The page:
At the recent DMA conference, an email marketing executive pronounced Gmail will have about 25 million subscribers shortly after its official launch, and marketers will need to send text-only messages to Gmail subscribers. Yikes! G-exaggeration is alive and well. With this hyperbole and a recent development with the use of DomainKeys in mind, we thought we’d provide a brief Gmail update.
We estimate Gmail probably now has from 1.5 to 2 million registered “users,” which could conceivably grow to 5-10 million in the next year. How does this number translate into reality for email marketers? To gain perspective on the level of Gmail penetration in a typical email list, we compared the composition by major ISP/email provider of a few of our business-to-consumer (B2C) and business-to-business (B2B) clients:
|List Members by ISP (%)|
|Note: Sample list composition as of October 25, 2004.|
Gmail’s market penetration is still extremely low, averaging 0.02-0.3 percent. It’s nowhere near the old free email standbys, Yahoo and Hotmail. Taking this into account, Gmail concerns are really not warranted. Marketers definitely have time to prepare for Gmail’s future growth.
Though Gmail has been rumored to be in full swing, it’s still officially in beta mode. Google hasn’t yet officially launched Gmail, probably because of a lack of features when compared to Yahoo and Hotmail and the need to iron out a few bugs. Registration still isn’t open to the public. An existing Gmail member must invite you to join. Once Gmail is officially launched, we expect the adoption rate to increase at a strong pace.
New Features: The Gmail Notifier
The Gmail Notifier is Windows software that lives on your taskbar and continuously checks incoming email. When a new message arrives, the Notifier brings up a small slide-out window that displays details about the message: the sender name, the first 49 characters of the subject line, and the message’s first 200 characters (similar to Gmail’s “snippets” in the Web application).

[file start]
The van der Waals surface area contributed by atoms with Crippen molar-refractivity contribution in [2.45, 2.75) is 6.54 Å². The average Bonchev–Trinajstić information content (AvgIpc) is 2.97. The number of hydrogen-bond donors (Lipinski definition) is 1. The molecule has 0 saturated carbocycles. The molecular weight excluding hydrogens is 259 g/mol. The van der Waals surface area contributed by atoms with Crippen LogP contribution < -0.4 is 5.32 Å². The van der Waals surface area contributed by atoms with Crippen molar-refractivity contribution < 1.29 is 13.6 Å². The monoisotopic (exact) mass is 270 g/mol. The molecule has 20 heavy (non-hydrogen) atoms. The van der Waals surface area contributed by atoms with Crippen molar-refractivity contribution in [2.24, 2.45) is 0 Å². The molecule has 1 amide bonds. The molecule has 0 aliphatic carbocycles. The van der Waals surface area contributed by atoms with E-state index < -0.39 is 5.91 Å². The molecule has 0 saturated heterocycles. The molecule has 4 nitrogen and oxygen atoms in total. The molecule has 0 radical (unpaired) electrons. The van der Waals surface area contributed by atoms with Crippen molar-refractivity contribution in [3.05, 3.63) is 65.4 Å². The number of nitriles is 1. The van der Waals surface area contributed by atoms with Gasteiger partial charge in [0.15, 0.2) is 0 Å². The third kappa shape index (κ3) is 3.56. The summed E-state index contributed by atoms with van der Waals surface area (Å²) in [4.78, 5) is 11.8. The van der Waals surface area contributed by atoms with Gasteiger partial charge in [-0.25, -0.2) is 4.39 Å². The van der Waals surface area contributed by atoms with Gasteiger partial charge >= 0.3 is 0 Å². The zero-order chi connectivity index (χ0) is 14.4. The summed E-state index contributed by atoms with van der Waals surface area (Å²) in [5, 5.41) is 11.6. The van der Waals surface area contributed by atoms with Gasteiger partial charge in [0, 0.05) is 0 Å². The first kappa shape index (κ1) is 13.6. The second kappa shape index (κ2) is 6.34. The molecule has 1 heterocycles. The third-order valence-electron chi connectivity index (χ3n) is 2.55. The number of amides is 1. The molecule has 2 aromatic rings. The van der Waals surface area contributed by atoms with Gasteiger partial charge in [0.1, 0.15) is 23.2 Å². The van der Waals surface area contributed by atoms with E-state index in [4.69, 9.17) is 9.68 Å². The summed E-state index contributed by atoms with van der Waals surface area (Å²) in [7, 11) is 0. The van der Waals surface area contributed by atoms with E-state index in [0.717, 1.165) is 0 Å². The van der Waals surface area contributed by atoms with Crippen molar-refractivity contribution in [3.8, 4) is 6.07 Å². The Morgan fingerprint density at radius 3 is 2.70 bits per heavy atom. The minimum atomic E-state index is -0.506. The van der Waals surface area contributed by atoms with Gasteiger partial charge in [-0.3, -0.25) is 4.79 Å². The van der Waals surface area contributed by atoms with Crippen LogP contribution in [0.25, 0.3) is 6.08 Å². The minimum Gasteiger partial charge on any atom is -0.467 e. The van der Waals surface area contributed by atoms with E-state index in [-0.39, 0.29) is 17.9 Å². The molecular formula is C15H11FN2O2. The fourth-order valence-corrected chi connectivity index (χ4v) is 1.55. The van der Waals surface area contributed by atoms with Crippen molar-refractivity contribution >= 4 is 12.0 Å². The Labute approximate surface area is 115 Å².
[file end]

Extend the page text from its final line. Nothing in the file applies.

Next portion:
Our previous recommendations for the Gmail inbox and snippet also apply to the Notifier:
- Use a short, recognized, and trusted sender name.
- Keep the subject line fairly short, with 49 or fewer characters. Our recent analysis strongly suggests messages with subject lines of less than 50 characters produce higher open and click-through rates than lengthier subject lines.
- Consider using either an image alt tag or special text placed at the top of your email to “extend” or supplement the subject line via Gmail’s snippet and Notifier.
Recent messages sent from Gmail accounts have included a DomainKeys signature as part of the headers. DomainKeys is an authentication method developed by Yahoo, which digitally “signs” an email message as having been sent from the domain shown in the sender line. Google has already published and checked SPF (define) records. SPF is the predecessor of Microsoft’s Sender ID authentication scheme. Whether Gmail checks the authenticity of DomainKeys on incoming email and if authentication plays a part in Gmail’s anti-spam mechanisms are still unknowns. As always, Google representatives wouldn’t comment on this and related questions.
Gmail’s display format can and will alter the way your message appears in a user’s inbox. Images in HTML mail aren’t automatically displayed, and advertising based on AdWords is inserted alongside the body of the message. More important, Gmail strips virtually all CSS (define) code out of HTML messages. If you rely on CSS to correctly format and display your content, the message arrives as an unreadable mess. At minimum we’ve noticed lots of messages with the text font size appearing nearly twice its intended size, but the rest of the message appears normal. To address the lack of style-sheet support, make sure you use inline HTML formatting (such as font tags) to build messages.
As is the policy at many ISPs, Google won’t comment on Gmail’s spam-fighting algorithms. It’s safe to say Google’s data-mining and pattern recognition technology is employed when identifying whether to divert an email message to the spam folder. It’s always worthwhile to send test messages to “proof” accounts you’ve set up with the major ISPs. Gmail is no different. If your message is diverted to the spam folder, it’s likely something in the message content triggered a filter system. Try alternate versions of the message, perhaps with less aggressive copy, to see if you can avoid being sent to Gmail’s spam folder.
In coming years, Gmail will clearly be a force to be reckoned with for email marketers. With currently negligible market penetration, marketers should use this opportunity to test, tweak, and analyze their Gmail messages and results.
Till next month, keep on deliverin’.
Want more email marketing information? ClickZ E-Mail Reference is an archive of all our email columns, organized by topic.
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